Return of No Return by Kwesi Brew

The following three poems form the centerpiece of Kwesi Brew's Return of No Return, a collection published in 1995. They were written as part of an ongoing conversation with his friend and fellow poet Maya Angelou who he had first met 30 years earlier when she emigrated to Ghana from the USA. "No Return" was his nickname for her and a reference to the Door of No Return that featured in the slave castles that saw the earlier exile of the Middle Passage and the trans-Atlantic slave trade.

Don Diego at Edina (Elmina)

At the confluence of tempers, the sweet, slow, the Surowi quick,
To serve the majesty of the sea
The Surowi joins allegiance with the Sweet River at Ituri.
Here once a goblet of cut crystal
From which the fierce sun drew beams of white light,

Blue light, red, and gold, scintillating like unsheathed rapiers,
The imperial servant of Prince Henry the Navigator,
Don Diego D'Azambuja slaked his thirst
After his long and salty voyage from Portugal.
While his tongue savoured these strange sweet waters
The questing wisdom of Kwamina Ansa, Edina's King
Pondered his fear of strangers with swords
Bedecked'with emeralds, diamonds, sapphires, and gold,
Gold, gold, and gold worked by master gold-smiths.
The sea was quiescent like a face concentrated in thought.

And the brown in the King's eyes thickened darkly over
The presage of gold on hands of iron, gold, gold, gold.
Will there be enough gold to dampen these fierce appetites,
Will there be enough gold, Kyeame?

There is nothing of pageants about this river:
Quiet, unassuming, and inward-looking,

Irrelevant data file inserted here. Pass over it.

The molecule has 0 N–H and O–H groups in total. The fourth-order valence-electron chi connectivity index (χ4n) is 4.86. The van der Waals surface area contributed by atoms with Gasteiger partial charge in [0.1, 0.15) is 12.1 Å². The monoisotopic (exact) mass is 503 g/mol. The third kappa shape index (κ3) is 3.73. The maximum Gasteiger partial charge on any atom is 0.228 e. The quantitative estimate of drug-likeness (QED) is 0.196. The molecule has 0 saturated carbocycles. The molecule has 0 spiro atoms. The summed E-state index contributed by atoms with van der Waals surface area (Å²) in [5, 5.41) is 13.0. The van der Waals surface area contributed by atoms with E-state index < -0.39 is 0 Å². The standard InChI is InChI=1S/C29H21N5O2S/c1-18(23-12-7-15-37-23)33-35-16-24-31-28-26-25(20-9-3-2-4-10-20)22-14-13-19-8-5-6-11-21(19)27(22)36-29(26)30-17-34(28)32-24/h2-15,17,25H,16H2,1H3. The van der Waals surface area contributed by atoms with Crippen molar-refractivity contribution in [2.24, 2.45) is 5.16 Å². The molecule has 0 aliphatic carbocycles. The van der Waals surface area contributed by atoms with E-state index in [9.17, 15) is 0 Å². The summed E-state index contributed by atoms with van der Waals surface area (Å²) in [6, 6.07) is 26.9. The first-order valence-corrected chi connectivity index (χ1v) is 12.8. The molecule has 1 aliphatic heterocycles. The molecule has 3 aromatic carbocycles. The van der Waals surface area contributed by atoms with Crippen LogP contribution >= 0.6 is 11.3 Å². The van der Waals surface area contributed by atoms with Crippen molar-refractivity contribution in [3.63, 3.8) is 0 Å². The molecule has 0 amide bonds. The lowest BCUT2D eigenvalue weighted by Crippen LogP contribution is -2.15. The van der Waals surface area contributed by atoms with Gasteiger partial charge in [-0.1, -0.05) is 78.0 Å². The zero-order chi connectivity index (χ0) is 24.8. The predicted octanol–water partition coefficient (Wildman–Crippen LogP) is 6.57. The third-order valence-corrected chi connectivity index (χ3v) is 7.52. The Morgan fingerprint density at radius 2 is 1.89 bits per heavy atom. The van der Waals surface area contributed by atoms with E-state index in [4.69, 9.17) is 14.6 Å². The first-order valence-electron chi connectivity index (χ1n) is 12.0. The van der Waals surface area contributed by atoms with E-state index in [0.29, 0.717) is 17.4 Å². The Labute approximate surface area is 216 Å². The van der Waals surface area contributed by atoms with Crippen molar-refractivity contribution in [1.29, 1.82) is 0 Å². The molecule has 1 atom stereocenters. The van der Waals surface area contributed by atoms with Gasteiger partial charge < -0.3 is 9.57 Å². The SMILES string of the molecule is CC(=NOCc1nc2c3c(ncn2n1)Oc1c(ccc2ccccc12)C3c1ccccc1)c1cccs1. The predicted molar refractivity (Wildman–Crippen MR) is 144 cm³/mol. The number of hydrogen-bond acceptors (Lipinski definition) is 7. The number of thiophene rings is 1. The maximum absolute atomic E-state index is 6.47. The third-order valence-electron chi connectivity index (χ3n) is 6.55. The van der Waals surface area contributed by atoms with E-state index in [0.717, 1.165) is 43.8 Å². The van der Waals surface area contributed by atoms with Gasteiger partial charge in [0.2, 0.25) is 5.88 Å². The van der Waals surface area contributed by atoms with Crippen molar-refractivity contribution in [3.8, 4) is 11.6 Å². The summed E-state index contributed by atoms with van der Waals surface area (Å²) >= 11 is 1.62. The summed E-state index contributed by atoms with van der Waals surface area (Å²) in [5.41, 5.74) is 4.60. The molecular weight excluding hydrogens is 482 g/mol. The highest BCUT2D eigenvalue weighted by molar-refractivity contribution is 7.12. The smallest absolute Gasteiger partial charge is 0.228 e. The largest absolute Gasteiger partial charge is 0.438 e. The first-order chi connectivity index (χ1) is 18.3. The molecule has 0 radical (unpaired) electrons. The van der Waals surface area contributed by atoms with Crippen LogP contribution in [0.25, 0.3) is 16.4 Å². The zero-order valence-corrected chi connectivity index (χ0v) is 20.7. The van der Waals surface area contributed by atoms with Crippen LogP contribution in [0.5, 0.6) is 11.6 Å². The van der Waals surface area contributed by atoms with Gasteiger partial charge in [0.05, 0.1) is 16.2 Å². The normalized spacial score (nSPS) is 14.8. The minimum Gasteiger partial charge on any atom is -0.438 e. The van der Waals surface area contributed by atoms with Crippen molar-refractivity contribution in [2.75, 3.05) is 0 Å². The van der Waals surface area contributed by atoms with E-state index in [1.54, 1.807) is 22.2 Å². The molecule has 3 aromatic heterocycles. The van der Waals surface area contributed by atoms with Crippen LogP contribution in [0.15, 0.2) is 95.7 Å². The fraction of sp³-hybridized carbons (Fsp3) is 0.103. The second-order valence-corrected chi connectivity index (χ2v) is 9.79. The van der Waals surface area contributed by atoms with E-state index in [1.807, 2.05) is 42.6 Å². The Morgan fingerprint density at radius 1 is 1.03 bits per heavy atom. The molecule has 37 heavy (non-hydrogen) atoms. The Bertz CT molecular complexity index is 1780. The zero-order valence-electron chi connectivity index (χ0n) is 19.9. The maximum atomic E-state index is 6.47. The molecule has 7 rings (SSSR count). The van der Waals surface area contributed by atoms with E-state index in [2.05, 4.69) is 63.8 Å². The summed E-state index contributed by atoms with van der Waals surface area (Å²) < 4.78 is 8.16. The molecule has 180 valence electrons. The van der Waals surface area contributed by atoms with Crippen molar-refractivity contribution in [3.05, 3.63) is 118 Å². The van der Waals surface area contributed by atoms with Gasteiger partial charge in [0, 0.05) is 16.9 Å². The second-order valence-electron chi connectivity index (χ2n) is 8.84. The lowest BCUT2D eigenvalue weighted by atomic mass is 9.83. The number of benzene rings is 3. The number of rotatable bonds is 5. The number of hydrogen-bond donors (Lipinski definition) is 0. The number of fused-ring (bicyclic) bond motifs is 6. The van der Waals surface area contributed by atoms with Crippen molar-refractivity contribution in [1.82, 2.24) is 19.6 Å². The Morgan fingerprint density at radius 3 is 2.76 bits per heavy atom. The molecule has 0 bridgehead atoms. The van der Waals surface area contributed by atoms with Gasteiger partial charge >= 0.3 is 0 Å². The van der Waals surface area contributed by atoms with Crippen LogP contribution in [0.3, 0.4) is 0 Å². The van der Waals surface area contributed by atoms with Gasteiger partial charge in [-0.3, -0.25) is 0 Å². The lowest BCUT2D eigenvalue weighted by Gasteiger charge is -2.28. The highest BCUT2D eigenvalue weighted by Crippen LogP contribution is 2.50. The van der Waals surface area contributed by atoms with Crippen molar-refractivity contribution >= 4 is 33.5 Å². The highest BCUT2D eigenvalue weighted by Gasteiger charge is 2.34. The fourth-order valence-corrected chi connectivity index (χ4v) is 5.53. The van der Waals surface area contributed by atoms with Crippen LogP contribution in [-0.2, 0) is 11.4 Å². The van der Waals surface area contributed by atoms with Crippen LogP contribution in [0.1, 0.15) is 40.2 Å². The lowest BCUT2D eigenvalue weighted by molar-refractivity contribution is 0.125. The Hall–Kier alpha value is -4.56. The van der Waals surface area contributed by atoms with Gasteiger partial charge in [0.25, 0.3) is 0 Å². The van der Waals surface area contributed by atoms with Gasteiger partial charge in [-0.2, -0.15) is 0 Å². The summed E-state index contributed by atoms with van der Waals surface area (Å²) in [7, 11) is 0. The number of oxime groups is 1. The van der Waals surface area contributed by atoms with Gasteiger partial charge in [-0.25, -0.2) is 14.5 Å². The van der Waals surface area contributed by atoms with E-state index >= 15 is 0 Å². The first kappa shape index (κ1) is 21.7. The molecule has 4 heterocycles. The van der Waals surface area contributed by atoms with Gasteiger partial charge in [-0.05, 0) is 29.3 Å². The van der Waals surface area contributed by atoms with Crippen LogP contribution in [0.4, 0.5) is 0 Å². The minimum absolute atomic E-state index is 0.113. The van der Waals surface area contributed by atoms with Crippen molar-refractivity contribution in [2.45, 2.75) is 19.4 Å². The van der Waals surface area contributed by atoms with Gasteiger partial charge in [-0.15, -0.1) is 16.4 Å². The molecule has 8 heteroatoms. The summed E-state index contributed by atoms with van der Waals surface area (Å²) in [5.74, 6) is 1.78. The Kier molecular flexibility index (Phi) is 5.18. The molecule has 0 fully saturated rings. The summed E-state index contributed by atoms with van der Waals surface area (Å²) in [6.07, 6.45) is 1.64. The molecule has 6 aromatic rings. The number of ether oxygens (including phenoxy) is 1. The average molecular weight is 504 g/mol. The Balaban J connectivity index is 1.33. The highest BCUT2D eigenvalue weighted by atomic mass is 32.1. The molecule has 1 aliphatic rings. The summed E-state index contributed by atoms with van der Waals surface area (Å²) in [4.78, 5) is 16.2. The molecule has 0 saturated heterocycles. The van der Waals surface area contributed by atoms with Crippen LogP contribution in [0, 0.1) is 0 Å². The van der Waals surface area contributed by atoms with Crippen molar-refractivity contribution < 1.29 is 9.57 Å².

King Ansa, thought of its waters. But these waters,
These waters will one day refresh friends gold has turned into enemies

If there was no room at the inn for Him, Nana thought,
There should be no place on these shores for Diego!

Don Diego at Edina - Elmina

A rumble of thunder passed unheard
Across the sky: No rain, Oh no, no rain.
A cloud passed and threw a comforting shadow
Between us and the blaze of the sun.

The eyes of Don Diego were of the black of unfired coal
With the tinder buried in their smoldering depths.
In their dark, dark shadows
Where the sun is dark and silent
(As it was to the blind bard of Paradise)
The King discerned a pile of gold on a cask of rum.
Against the walls leaned slim and elegant dane guns
With the shine of newness glowing ominously through the gloaming;
Short, rotund kegs of gun-powder and pellets
Stood sentry round the musketry
Weighing their burden of destruction against the evil day
When brother shall fight against brother
And breaking through the engulfing darkness
With the light of searching torches
Recognize each other only as merchandise for bauble.
But the chains that were to bind body and soul
Of his scions across the foaming breakers to painful diaspora    
Were kept in the darkest corners
Out of range of mind and inner eye,
So that it might come to pass the evil thoughts of their hearts
And the lies of those hypocrites
Impaled on a crucifix of smiles.

Don Diego at Edina (Elmina)

"The Great Rebuff"